Strava segment Falzarego: -link-
Times Giro d’Italia finished on Plan de Corones: 2
Water fountains: none
roads ways to reach the top: by gondola from Riscone, Valdaora or Passo Furcia
This is one of those climbs that you should do when you don’t have any other rides left to do, or if you just really want to weep and fight against gravity before putting your feet on the ground on the steepest parts of the climb. Yes, this climb is going to be brutal and even though I wrote that you should ride with the gear you are used to riding with in the FAQ section … Plan de Corones is an exception!
First of all, the Plan de Corones climb today is not like it was during the Giro d’Italia years. The special gravel that was prepared for the time trial isn’t there anymore and you’ll find loose gravel on many parts of the climb. That may not be a problem during the climb, but this makes it tough when it’s time to turn around and ride it on the way down.
But, let’s start from the beginning. It all starts once you reach Passo Furcia (Valdaora side or San Vigilio side). Getting here is already an effort in itself because the Furcia is considered one of the hardest climbs around. Plan de Corones starts near a tiny chapel with the inscription “Ave Maria” above the door… and, yes… it’s time to pray from now on!
As soon you turn left onto the narrow road towards Plan de Corones you’ll be welcomed with a 20% grade! It is also hard to do any zig-zagging up this section because the road is so narrow that zig-zagging won’t be of any help. It might help you to know that the road flattens a bit (continuing at 14%) after this first steep section and then the first hairpins begin. All the hairpins are dedicated to past winners of the Giro d’Italia. Instead of counting, you can learn their names from the bottom hairpin to the the top:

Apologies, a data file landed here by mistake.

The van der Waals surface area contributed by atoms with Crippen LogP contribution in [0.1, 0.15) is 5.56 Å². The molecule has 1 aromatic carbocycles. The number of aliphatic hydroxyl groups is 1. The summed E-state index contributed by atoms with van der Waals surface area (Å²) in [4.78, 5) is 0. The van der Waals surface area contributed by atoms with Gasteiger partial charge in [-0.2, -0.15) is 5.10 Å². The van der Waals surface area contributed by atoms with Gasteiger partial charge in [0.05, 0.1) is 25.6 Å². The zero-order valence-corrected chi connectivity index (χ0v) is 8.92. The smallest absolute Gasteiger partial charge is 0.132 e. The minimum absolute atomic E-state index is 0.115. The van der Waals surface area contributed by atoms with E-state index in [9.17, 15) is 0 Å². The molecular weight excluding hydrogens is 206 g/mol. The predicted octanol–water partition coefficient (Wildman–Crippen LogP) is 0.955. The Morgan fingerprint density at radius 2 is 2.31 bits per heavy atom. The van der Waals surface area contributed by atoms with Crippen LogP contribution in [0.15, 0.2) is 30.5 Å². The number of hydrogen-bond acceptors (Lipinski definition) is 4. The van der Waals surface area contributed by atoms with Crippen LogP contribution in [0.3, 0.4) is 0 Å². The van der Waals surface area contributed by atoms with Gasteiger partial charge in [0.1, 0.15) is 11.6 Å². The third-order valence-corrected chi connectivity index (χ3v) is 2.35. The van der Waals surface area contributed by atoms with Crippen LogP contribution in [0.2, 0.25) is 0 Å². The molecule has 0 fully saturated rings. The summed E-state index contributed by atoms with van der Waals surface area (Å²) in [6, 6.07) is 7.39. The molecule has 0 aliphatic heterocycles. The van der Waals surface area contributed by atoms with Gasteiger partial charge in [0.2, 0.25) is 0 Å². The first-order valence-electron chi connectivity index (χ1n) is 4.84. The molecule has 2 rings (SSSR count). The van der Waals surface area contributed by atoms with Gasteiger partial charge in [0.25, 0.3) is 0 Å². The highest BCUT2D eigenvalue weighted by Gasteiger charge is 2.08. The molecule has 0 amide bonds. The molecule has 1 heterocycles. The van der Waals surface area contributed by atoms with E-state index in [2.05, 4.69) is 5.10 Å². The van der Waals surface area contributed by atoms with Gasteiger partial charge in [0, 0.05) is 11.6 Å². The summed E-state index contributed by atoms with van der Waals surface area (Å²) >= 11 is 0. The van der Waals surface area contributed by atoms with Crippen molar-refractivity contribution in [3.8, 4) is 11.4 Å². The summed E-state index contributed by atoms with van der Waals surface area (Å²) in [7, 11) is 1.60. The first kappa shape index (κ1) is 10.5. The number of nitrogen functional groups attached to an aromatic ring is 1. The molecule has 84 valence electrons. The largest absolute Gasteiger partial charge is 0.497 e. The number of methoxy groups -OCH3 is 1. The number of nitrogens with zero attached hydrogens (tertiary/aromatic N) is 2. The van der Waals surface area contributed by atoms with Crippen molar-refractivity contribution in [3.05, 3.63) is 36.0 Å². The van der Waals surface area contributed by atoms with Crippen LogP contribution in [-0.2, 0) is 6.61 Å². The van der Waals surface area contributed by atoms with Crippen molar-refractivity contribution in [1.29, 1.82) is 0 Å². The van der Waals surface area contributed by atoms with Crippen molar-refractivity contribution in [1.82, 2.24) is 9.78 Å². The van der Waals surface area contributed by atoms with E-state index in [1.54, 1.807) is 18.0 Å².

- Gaetano Belloni (Giro winner in 1920)
- Costante Girardengo (Giro winner in 1913 and 1919)
- Giovanni Brunero (Giro winner in 1921, 1922 and 1926)
- Alfredo Binda (Giro winner in 1925, 1927-29, and 1933)
- Learco Guerra (Giro winner in 1934)
- Giovanni Valetti (Giro winner in 1938 and 1939)
- Gino Bartali (Giro winner in 1936, 1937 and 1946)
- Hugo Koblet (Giro winner in 1950)
- Fausto Coppi (Giro winner in 1940, 1947, 1949, 1952 and 1953)
- Gastone Nencini (Giro winner in 1957)
- Charly Gaul (Giro winner in 1956 and 1959)
- Jacques Anquetil (Giro winner in 1960 and 1964)
- Marco Pantani (Giro winner in 1998)
After the first 3 hairpins you’ll be riding on the gravel road surrounded by fir and larch trees. This part is not so steep (compared to the rest of the climb) since the average grade for 1.8 km is 12% and, after that, you’re out of it and you’ll find a nice flat in front of you. You can see a gondola in the distance and, beneath it, a steep road going up to the left. You’ll be hoping this isn’t the road you have to ride but, remember, you left all your hopes back at the beginning of the climb when you saw “Ave Maria” written on the chapel! The steep section starts at the hairpin dedicated to Marco Pantani and here is where the last 900 meters begin. Yes, just 900 meters, but with 160 meters of elevation gain! The maximum grade is 24% and the road only flattens to a ‘gentle’ 12% once at the top, before you see the huge Concordia Bell.
Now, what should you do once you’re up there? You can either ride down the same road or, if you want to save your break pads or wheels, you can take the ‘Ruis’ gondola that takes you back to Passo Furcia.
During the Giro d’Italia stage in 2008, I was on the course filming some videos for the regional TV. Luckily, a friend of mine was there with me and also shot a video which I’m sharing with you here:
Have you also ridden this climb? What were your thoughts and feelings as you were climbing?
Share them in the comments section at the end of this post.